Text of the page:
Three Ways To Combat Sexual Assaults

Three Ways To Combat Sexual Assaults

Awareness months serve a great purpose. They are a crucial reminder that there is a cause that needs attention, and in the case of Sexual Assault Awareness Month, a cause that needs prevention.

Each year, Sexual Assault Awareness Month lies during April, and if you’re like us, you find that April typically goes by in a blur and this year was no different- the weather finally turns from cold to bearable and before you know it, school’s out and you’re lying on a beach during mid July.

We cannot forget, though, why Sexual Assault Awareness was important during the month of April and why it is also important for every other month of the year as well. In the United States, someone is sexually assaulted approximately every 92 seconds. That is the equivalent of about 321,500 victims each year. Let that sink in.

While young women are at a higher risk of sexual violence, it can happen to anyone, regardless of age, gender, sexual orientation or race. With statistics like that, it’s almost guaranteed that we all know someone in our own lives that has been affected. It’s time for us to put our foot down. In the words of Martin Luther King Jr.,

“Our lives begin to end the day we become silent about things that matter.”

We must not be silent. We must work together to focus on prevention and ensure that all sexual assault survivors have a voice and are heard.

Here are three ways that you can get involved and combat sexual assaults at all times of the year:

  1. Speaking Out

During the month of April, many Twitter and Instagram users utilized the #SAAM hashtag to get their message of sexual assault awareness and prevention out to their followers and other users. Just because April is now over doesn’t mean that we should stop speaking out.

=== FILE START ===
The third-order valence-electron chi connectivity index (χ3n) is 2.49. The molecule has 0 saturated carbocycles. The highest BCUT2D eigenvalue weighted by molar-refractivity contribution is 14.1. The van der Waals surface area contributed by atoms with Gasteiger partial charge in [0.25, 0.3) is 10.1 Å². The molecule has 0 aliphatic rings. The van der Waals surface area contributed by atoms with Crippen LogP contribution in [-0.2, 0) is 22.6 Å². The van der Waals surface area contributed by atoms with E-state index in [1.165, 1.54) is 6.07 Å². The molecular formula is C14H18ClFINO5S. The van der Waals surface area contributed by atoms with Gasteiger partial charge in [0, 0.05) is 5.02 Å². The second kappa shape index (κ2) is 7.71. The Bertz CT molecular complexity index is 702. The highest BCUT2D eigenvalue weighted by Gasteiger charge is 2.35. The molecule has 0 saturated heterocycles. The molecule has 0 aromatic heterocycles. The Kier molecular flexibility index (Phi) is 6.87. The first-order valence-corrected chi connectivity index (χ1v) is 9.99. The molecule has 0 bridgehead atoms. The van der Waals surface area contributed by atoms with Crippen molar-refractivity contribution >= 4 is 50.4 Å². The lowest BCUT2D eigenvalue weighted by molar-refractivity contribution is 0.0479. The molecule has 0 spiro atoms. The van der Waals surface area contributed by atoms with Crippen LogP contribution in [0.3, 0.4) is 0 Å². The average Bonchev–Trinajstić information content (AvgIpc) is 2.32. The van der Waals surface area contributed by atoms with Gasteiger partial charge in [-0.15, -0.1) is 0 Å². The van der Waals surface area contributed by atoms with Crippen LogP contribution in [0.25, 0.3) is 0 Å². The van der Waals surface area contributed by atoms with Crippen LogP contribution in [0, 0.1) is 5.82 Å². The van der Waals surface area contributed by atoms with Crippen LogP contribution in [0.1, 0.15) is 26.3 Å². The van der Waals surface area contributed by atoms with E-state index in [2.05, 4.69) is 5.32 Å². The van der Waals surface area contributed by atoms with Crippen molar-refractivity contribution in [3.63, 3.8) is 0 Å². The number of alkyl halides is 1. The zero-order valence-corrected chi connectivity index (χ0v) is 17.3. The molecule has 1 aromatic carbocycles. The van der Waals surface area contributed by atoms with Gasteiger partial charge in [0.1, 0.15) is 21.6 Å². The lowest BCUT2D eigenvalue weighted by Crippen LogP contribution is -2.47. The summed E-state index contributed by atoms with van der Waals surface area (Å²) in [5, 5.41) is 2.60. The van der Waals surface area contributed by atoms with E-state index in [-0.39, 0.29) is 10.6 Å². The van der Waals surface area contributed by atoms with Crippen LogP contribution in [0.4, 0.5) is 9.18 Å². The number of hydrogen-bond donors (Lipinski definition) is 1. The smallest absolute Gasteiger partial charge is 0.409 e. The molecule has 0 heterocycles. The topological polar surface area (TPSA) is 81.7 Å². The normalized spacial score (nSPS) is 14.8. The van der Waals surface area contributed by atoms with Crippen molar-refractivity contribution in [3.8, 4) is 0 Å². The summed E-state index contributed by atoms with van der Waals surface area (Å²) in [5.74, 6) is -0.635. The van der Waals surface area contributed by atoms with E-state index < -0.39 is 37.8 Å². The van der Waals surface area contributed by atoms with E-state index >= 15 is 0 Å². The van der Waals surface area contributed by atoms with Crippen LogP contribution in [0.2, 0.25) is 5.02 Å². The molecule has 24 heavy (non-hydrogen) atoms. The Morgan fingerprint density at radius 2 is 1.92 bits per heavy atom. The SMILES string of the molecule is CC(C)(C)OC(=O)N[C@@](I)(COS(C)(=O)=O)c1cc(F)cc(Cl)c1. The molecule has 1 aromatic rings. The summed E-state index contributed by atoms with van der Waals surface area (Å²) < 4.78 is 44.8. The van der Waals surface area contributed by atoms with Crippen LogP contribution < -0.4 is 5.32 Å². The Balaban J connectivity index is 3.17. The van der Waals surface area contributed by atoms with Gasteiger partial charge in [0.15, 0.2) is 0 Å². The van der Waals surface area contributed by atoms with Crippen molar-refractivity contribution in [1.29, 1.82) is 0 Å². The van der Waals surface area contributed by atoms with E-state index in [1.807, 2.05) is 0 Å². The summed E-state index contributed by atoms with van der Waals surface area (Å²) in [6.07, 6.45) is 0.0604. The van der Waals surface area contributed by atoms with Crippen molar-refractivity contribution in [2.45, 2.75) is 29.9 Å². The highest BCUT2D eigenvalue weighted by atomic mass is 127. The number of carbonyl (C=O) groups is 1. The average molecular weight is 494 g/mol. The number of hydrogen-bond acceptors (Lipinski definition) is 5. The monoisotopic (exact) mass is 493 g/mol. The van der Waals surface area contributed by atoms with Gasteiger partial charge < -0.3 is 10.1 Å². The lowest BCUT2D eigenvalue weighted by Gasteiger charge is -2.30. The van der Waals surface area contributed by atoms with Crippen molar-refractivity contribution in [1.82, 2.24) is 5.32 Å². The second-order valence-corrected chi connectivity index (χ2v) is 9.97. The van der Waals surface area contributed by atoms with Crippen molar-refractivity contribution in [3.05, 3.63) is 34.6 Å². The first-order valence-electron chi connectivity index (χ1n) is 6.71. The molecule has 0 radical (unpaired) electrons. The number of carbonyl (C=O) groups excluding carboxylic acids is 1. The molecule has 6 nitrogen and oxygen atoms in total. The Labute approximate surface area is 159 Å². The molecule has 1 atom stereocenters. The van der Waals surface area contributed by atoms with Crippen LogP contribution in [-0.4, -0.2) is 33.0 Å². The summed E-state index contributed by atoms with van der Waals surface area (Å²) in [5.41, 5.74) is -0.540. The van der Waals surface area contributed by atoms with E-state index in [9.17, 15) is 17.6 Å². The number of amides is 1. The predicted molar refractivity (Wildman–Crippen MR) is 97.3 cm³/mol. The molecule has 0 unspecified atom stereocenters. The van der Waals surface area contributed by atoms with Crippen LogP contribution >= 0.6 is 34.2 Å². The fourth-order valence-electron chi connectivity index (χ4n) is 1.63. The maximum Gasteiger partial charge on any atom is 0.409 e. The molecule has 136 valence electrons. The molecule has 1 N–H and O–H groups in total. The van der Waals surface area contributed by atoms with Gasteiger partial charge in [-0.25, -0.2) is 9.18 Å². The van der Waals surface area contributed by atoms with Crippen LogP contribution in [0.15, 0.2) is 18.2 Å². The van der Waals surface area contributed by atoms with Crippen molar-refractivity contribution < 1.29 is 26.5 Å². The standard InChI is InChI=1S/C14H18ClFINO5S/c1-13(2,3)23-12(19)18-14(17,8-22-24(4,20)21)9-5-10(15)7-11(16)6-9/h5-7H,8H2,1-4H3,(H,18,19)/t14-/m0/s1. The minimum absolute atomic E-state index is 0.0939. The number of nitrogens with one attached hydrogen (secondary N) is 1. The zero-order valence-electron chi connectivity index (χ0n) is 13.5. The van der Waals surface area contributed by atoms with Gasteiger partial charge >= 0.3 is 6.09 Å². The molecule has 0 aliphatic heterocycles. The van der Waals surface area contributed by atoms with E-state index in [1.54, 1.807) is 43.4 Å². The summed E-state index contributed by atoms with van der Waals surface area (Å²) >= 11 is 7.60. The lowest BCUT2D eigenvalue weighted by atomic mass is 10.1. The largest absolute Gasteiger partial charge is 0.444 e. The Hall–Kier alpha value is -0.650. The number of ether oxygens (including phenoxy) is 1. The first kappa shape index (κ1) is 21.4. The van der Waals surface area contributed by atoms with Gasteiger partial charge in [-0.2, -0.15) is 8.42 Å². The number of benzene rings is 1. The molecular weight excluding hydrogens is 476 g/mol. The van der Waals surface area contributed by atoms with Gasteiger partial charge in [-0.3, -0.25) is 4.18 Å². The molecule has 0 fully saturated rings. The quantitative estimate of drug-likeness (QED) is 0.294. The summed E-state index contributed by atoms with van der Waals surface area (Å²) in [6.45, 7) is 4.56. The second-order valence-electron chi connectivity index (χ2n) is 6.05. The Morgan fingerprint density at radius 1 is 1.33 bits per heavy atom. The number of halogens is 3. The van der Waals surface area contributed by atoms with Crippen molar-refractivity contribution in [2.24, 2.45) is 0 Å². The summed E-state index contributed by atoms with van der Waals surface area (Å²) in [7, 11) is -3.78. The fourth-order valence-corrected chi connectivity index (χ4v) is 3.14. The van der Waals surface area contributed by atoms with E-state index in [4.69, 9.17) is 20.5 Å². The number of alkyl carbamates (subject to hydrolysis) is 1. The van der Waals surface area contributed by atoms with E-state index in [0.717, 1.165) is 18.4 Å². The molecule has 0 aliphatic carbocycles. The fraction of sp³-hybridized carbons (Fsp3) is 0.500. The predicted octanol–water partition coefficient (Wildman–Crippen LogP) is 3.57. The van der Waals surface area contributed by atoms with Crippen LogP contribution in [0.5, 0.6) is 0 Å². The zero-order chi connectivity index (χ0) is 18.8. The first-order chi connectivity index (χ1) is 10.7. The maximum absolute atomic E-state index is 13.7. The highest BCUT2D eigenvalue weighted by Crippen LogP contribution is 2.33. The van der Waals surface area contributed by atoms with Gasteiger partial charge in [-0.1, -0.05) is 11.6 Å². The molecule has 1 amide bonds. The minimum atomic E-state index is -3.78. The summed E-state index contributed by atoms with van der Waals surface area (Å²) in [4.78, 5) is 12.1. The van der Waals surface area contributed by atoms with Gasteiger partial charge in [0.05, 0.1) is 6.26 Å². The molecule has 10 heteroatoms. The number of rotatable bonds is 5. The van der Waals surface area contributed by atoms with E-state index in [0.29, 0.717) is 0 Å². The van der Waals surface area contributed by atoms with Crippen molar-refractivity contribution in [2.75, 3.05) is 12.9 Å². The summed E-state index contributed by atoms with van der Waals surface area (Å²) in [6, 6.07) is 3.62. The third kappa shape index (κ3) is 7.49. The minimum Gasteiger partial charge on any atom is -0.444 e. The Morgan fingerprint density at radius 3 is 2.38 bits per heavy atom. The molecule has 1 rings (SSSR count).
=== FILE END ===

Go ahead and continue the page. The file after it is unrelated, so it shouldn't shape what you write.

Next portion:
If you’re overwhelmed by the thought of how to even start getting involved with sexual assault prevention, you can begin by signing one of the online pledges such as the one by ItsOnUs. By signing this pledge, you are committing to help create a culture of consent, bystander intervention and survivor support.

While pledges are a great place to start, actions are even better! It is crucial to have open and honest conversations with both the men and women in your life. A Call To Men has started a great campaign that aims to educate men all over the world on how to reach a healthy, respectful manhood and also how to prevent violence, sexual assault and harassment against women. You can use their tips and resources as guides when you are having these conversations with your sons or male friends.

  1. Supporting Survivors

Like we stated earlier, the likelihood that you know someone in your life already or will eventually know someone that has been affected by sexual assault is extremely high. So, what do you do and how do you support them when that happens?

Believe it or not, there are do’s and don’ts for talking with someone who has been sexually assaulted. Even if you are trying your best to show how much you care, there are things you should avoid saying and doing. We love RAINN’s list of recommended phrases and tips for talking with survivors of sexual assault. It is important to note that every circumstance is different, but in general you should always avoid judgment and have resources on hand that you can recommend.

If you don’t know anyone in your life that has been a victim of sexual assault but want to find ways to support other survivors, you can always volunteer at a rape crisis center or any other organization that serves groups of people who are most often impacted by it.

Some of these groups include students, LGBTQ youth and those with disabilities. Even just donating to an organization of your choice is a great way to help out. Check out this list of organizations on the National Sexual Violence Resource Center.

  1. Staying Educated

We can’t do either of the steps above without being educated about the problem at hand! This means educating both yourself and those around you. You can start by learning the facts and statistics behind sexual assault. This will help you get an idea of what groups of people are most at risk, where sexual assaults are more likely to occur and what times of the year are recognized as most dangerous for different age groups.

For example, the time between August and November is referred to as the “Red Zone” on college campuses, as more than 50% of sexual assaults occur during this time. Knowing the facts will help you protect yourself and others.

It is also important to be educated on the warning signs of sexual assaults so you can recognize it in family members or friends. It’s not always obvious even when someone you care about has been affected. RAINN has pages on their site devoted to the warning signs of sexual violence for college age adults, teens and young children. If you know the signs, you can act more quickly and get these individuals the help and resources that they need.


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